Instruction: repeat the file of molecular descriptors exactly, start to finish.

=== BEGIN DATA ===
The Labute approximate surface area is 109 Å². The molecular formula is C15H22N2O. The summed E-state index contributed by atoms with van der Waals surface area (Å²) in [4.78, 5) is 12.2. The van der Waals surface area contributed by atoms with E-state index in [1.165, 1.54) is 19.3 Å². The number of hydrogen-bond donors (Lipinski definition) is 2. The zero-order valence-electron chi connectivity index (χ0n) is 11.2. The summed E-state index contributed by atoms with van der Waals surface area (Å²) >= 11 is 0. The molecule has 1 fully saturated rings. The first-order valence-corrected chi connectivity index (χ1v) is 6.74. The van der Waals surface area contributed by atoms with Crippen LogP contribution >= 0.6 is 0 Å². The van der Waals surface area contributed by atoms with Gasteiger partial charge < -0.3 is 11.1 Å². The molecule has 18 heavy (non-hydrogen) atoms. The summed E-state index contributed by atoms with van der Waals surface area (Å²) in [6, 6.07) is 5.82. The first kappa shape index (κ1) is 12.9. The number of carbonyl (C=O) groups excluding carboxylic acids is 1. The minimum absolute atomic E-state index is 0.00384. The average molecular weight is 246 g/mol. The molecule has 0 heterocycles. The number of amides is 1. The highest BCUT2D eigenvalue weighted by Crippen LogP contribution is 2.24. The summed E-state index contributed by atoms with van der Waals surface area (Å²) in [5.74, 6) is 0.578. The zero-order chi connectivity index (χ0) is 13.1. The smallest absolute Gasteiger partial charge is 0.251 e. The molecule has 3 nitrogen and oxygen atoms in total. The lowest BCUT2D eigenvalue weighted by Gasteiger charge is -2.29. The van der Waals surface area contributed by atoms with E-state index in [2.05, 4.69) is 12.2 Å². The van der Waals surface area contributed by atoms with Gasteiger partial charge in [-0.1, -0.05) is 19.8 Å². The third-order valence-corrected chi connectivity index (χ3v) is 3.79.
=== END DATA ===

The Labute approximate surface area is 109 Å². The molecular formula is C15H22N2O. The summed E-state index contributed by atoms with van der Waals surface area (Å²) in [4.78, 5) is 12.2. The van der Waals surface area contributed by atoms with E-state index in [1.165, 1.54) is 19.3 Å². The number of hydrogen-bond donors (Lipinski definition) is 2. The zero-order valence-electron chi connectivity index (χ0n) is 11.2. The summed E-state index contributed by atoms with van der Waals surface area (Å²) >= 11 is 0. The molecule has 1 fully saturated rings. The first-order valence-corrected chi connectivity index (χ1v) is 6.74. The van der Waals surface area contributed by atoms with Crippen LogP contribution >= 0.6 is 0 Å². The van der Waals surface area contributed by atoms with Gasteiger partial charge < -0.3 is 11.1 Å². The molecule has 18 heavy (non-hydrogen) atoms. The summed E-state index contributed by atoms with van der Waals surface area (Å²) in [6, 6.07) is 5.82. The first kappa shape index (κ1) is 12.9. The number of carbonyl (C=O) groups excluding carboxylic acids is 1. The minimum absolute atomic E-state index is 0.00384. The average molecular weight is 246 g/mol. The molecule has 0 heterocycles. The number of amides is 1. The highest BCUT2D eigenvalue weighted by Crippen LogP contribution is 2.24. The summed E-state index contributed by atoms with van der Waals surface area (Å²) in [5.74, 6) is 0.578. The zero-order chi connectivity index (χ0) is 13.1. The smallest absolute Gasteiger partial charge is 0.251 e. The molecule has 3 nitrogen and oxygen atoms in total. The lowest BCUT2D eigenvalue weighted by Gasteiger charge is -2.29. The van der Waals surface area contributed by atoms with E-state index in [2.05, 4.69) is 12.2 Å². The van der Waals surface area contributed by atoms with Gasteiger partial charge in [-0.1, -0.05) is 19.8 Å². The third-order valence-corrected chi connectivity index (χ3v) is 3.79.